Interview: Darren Chia Discusses Lenovo's ThinkVision 28 Smart Display

Interview: Darren Chia Discusses Lenovo's ThinkVision 28 Smart Display

Ultra HD displays are the hot consumer electronics product these days and the higher resolution solution is creeping into all sorts of areas (see “Ultra HD Displays Are The Next Big Thing”). This includes tablets and monitors in addition to large screen televisions.

Ultra HD monitors will likely be the norm soon replacing the 1080p HD displays that have become common. Of course, Lenovo has some ideas that make their new offering even more compelling than just providing a higher resolution display.

I spoke with Darren Chia, General Manager, Visuals Business Unit, Lenovo PC Product Group, to find out more on Lenovo's new ThinkVision 28 (Fig. 1). In addition to being a 2840 by 2160 Ultra HD monitor, the ThinkVision 28 includes its own microprocessor for running Android. It also sports stereo speakers and dual array, noise cancelling microphones.

Figure 1. The ThinkVision 28 Smart Display won three “Best of CES” Awards at this year's Consumer Electronics Show in Las Vegas.

Wong: Can you tell my why Lenovo create the ThinkVision 28.

Chia: We have always been dreaming of developing “One Display That Fits All”, which can

  • Offer sharp and vivid display performance
  • Connect everything, including desktop, notebook, mobile phone, tablet, etc.
  • Fit in all usage scenarios, either for serious work in the office or all-out fun at home

ThinkVision 28 is much more than a premium monitor. It opens up an entirely new product category. It is an excellent combination of cutting edge technologies to address customers’ differing needs, including the 4K2K display, the nVidia K1 chip, and Android 4.4 to deliver power and performance with the flexibility that a smarter display can offer.

Wong: What were some of the challenges you encountered when developing the ThinkVision 28?

Chia: Creating a premium high performance monitor with smart elements that offer real world usability presented a number of challenges such as bringing Android into the 4K era. The ThinkVision 28 is a true entertainment hub. On demand content is streamed or downloaded seamlessly through the familiar Android interface thanks to NVIDIA Tegra K1-powered technology.

The challenge here is that the current Android design is mainly suited to FHD resolution. This means we had to upgrade the whole system to make it natively support 4K2K resolution. This lets the users enjoy 4K games, videos, pictures, wallpapers and any other 4K content on a system they are familiar with.

In addition, considering the current multimedia content environment, we had to ensure that compatibility with more common HD and FHD content is seamless and high quality. This required a degree of software and hardware adjustment so users would not be disappointed by “standard” content.

Wong: The ThinkVision 28 supports Miracast Sync. Can you tell us more about this feature.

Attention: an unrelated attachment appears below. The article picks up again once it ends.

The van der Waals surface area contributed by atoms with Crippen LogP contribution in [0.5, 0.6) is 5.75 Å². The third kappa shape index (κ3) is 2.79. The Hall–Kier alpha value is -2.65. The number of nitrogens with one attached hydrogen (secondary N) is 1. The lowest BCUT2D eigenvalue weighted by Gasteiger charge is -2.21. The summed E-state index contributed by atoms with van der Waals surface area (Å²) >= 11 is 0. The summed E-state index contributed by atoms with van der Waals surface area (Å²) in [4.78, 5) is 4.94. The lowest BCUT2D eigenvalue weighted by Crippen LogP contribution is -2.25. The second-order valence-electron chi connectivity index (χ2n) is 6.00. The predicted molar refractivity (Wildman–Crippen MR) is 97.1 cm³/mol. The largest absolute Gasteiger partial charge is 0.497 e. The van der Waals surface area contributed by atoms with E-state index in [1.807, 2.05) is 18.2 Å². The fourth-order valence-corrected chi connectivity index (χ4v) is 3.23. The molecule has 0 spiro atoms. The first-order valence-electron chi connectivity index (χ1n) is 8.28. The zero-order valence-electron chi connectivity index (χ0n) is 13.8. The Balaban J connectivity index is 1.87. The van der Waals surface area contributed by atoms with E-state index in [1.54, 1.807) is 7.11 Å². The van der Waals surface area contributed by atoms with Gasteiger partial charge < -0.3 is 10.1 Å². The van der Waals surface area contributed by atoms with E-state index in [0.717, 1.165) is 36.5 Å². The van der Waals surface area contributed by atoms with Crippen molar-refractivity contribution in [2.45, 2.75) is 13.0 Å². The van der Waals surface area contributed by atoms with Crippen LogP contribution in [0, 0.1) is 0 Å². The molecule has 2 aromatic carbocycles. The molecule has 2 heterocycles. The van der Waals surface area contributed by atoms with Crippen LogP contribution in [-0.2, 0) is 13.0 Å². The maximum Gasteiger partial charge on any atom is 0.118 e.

Chia: Living in the PC+ era, much of users’ computing is done with smart phones and tablets as well as classic devices; but often viewing content on these smaller devices is not ideal and sharing content on small screens even harder. We wanted to make it easier to view and share content on a larger display so users can truly enjoy their photos, movies and games. Enjoy better sound offered by larger premium displays, and have the flexibility to use a keyboard and mouse to be more creative with their content. ThinkVision 28 boasts Miracast with back control support to enable both Windows and Android mobile devices to cast and control to and from the display. It’s simple, convenient and most definitely productive!

The biggest challenge to achieve this was ensuring cross platform compatibility. We also wanted to enhance the current UIBC agreement regarding back control of devices from smart displays. For example, in the original agreement, the keyboard design is specified for small sized displays, such as mobile phone and tablet, but for ThinkVision 28, we optimized the keyboard design for easy control and typing directly on the display regardless of the connected device.

Wong: What about the ThinkVision 28's ergonomic design. What features were included for that?

Chia: ThinkVision 28 supports full 10 point touch to not only further enhance productivity, but also deliver a new and exciting way to enjoy your Android applications on a larger screen. Therefore, the stand has to be flexible enough for multi-position, strong enough to hold the 28-in display panel, and stable enough for users to touch. Plus, the stand is very thin, only 19-mm (Fig. 2).

Figure 2. The ThinkVision 28 has a flexible multi-position stand.

It was inspired by a traditional Chinese clothes rack (Fig. 3). We found the perfect solution that we called the parallelogram design. The stand seems like a solid plank, but actually this 19-mm thin plank is a parallelogram consists with two planks and four separate hinges. Parallelogram design is well known as being flexible, so the stand supports varied angles and heights, but also very stable at any angle users want. With two planks, we are also able to make the stand strong enough to support the weight of the display and the pressure exerted on the screen for touch use.

Figure 3. The traditional Chinese clothes rack (left) inspired the design of the flexible stand (right).

Wong: How did you get that sleek looking design?

Chia: To make it shine we adopted a double-sided diamond cut finish. That is not new technology. People may see this in other smaller devices but we have improved this method by doing a 2-mm thin double cut. This is very unique in current industrial design and required us to create a new cutting machine which can ensure the accuracy of polishing.

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